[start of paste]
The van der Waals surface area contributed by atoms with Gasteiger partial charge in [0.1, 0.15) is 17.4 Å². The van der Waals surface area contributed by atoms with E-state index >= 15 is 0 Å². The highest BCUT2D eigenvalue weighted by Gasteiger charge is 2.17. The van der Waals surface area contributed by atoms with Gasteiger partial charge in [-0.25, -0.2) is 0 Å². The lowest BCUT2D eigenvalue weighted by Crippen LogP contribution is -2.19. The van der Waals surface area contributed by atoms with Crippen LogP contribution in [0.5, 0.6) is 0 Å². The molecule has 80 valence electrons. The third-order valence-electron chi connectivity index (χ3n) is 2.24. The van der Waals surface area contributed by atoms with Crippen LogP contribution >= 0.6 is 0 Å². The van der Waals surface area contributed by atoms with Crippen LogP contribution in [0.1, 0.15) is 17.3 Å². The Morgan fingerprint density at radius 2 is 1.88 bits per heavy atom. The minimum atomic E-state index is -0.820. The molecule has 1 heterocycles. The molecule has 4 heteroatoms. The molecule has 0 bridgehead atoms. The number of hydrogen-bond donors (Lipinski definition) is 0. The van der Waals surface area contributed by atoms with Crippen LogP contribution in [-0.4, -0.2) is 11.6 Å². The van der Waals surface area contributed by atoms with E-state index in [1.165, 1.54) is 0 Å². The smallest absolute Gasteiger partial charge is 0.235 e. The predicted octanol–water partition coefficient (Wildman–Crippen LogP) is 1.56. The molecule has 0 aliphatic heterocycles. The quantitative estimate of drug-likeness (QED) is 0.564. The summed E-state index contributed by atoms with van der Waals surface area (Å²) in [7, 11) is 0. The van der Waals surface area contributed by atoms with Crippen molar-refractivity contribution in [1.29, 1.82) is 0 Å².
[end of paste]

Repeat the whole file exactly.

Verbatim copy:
The van der Waals surface area contributed by atoms with Gasteiger partial charge in [0.1, 0.15) is 17.4 Å². The van der Waals surface area contributed by atoms with E-state index >= 15 is 0 Å². The highest BCUT2D eigenvalue weighted by Gasteiger charge is 2.17. The van der Waals surface area contributed by atoms with Gasteiger partial charge in [-0.25, -0.2) is 0 Å². The lowest BCUT2D eigenvalue weighted by Crippen LogP contribution is -2.19. The van der Waals surface area contributed by atoms with Crippen LogP contribution in [0.5, 0.6) is 0 Å². The molecule has 80 valence electrons. The third-order valence-electron chi connectivity index (χ3n) is 2.24. The van der Waals surface area contributed by atoms with Crippen LogP contribution >= 0.6 is 0 Å². The van der Waals surface area contributed by atoms with Crippen LogP contribution in [0.1, 0.15) is 17.3 Å². The Morgan fingerprint density at radius 2 is 1.88 bits per heavy atom. The minimum atomic E-state index is -0.820. The molecule has 1 heterocycles. The molecule has 4 heteroatoms. The molecule has 0 bridgehead atoms. The number of hydrogen-bond donors (Lipinski definition) is 0. The van der Waals surface area contributed by atoms with Crippen LogP contribution in [-0.4, -0.2) is 11.6 Å². The van der Waals surface area contributed by atoms with E-state index in [1.165, 1.54) is 0 Å². The smallest absolute Gasteiger partial charge is 0.235 e. The predicted octanol–water partition coefficient (Wildman–Crippen LogP) is 1.56. The molecule has 0 aliphatic heterocycles. The quantitative estimate of drug-likeness (QED) is 0.564. The summed E-state index contributed by atoms with van der Waals surface area (Å²) in [7, 11) is 0. The van der Waals surface area contributed by atoms with Crippen molar-refractivity contribution in [1.29, 1.82) is 0 Å².